They use heirloom clones of Pinot Noir and the wine is comprised of 32 "lots" of batches, as each parcel is picked and vinified separately.  They source from five estate-owned vineyards in the Carneros region.  The vineyards are harvested at night and the juice is fermented with indigenous yeasts.  It's put into French oak and they use about 30% new wood, enough where you can sense a bit of oak seasoning, but not so much that it shifts the focus from the fruit to the wood.

The wine has beautiful Pinot Noir fragrances with notes of cherry, strawberry and pomegranate. There may even be a faintly floral tone to the fragrances.   As noted earlier, oak is not a main feature of this wine, as they work diligently to showcase the grape in Sinskey wines.  The tannins are modest and it's delicious in its youth and should remain in good condition for a number of years.  
Currently in stock:  2014 ROBERT SINSKEY Carneros PINOT NOIR SALE $43.99





MARGUERITE RYAN CELLARS

Marguerite Ryan, known as "Peggy" to her friends, graduated from law school but then enrolled in the University of Warren Winiarski.  

That "school" has many noteworthy graduates, including Paul Hobbs, John Kongsgaard and Michael Silacci.  Add Peggy Ryan to the list.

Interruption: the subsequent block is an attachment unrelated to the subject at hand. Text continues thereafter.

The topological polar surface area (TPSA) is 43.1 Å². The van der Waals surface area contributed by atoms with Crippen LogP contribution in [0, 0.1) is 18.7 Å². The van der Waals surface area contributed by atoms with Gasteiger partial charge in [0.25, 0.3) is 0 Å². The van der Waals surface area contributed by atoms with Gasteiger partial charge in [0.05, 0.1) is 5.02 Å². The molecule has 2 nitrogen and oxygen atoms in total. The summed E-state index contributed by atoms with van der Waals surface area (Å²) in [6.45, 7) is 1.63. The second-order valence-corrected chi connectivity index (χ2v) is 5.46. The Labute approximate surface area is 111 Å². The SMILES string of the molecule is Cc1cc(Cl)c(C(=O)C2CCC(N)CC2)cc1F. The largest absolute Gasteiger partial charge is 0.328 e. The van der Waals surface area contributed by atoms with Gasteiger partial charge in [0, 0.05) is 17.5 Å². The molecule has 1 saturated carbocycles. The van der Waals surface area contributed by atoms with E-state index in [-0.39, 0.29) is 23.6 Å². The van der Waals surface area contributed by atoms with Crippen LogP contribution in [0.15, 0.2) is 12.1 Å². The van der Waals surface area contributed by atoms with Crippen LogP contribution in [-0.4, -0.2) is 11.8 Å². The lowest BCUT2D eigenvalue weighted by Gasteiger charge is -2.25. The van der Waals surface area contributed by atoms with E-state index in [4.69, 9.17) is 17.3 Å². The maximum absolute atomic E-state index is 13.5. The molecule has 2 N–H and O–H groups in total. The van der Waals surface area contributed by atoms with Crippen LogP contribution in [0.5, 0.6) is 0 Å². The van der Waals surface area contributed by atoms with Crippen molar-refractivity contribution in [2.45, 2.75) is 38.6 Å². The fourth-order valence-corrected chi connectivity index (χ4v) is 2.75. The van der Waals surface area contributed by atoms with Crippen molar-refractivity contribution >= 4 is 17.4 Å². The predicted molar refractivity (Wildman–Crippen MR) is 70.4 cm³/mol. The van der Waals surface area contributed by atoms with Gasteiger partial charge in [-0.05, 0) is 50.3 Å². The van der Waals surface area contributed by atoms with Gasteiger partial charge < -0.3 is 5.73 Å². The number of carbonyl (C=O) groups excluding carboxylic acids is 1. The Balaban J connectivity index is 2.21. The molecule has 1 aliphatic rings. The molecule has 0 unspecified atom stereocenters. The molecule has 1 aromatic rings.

She came to California in the early 1990s and enrolled in some enology classes.  Ryan landed a job at Stag's Leap Wine Cellars doing lab work.  

The Ryan Cellars label was born in 1996 and it's grown from a mere 70 cases of wine to several hundred.  Knowing she tries to make balanced and refined wines, I suppose Mr. Winiarski influence has had a major impact on her winemaking philosophies.  

The Ryan Cellars label has offered Pinot Noirs from several top, famed vineyard sources.  Peay Vineyard in the Sonoma Coast appellation is one.  Another is the famed Pisoni Vineyard, along with other Santa Lucia Highlands sites.  There's also been Pinot Noir from a vineyard in Napa's Wild Horse Valley (where Winiarski used to source Riesling, once upon a time).  And there's been a Pisoni vineyard bottling, too.

Today we have a Sonoma Coast bottling from the 2013 vintage.  The total production is a whopping 42 cases.  Yes...two barrels.  It comes from the Walala Vineyard, a little patch in the northwestern part of the Sonoma Coast appellation.  The Kosta Browne winery has used fruit from this place for its Sonoma Coast bottling.

Ryan's wines tend to be lighter and less oaky, so if you're a Kosta Browne fan, this is probably not a wine you'll find to be to your taste.

 

We like it, though.  But then we don't require a wine to be inky dark in color, have tons of oak (though we do enjoy a bit of wood in some of our wines) or be tannic or sweet.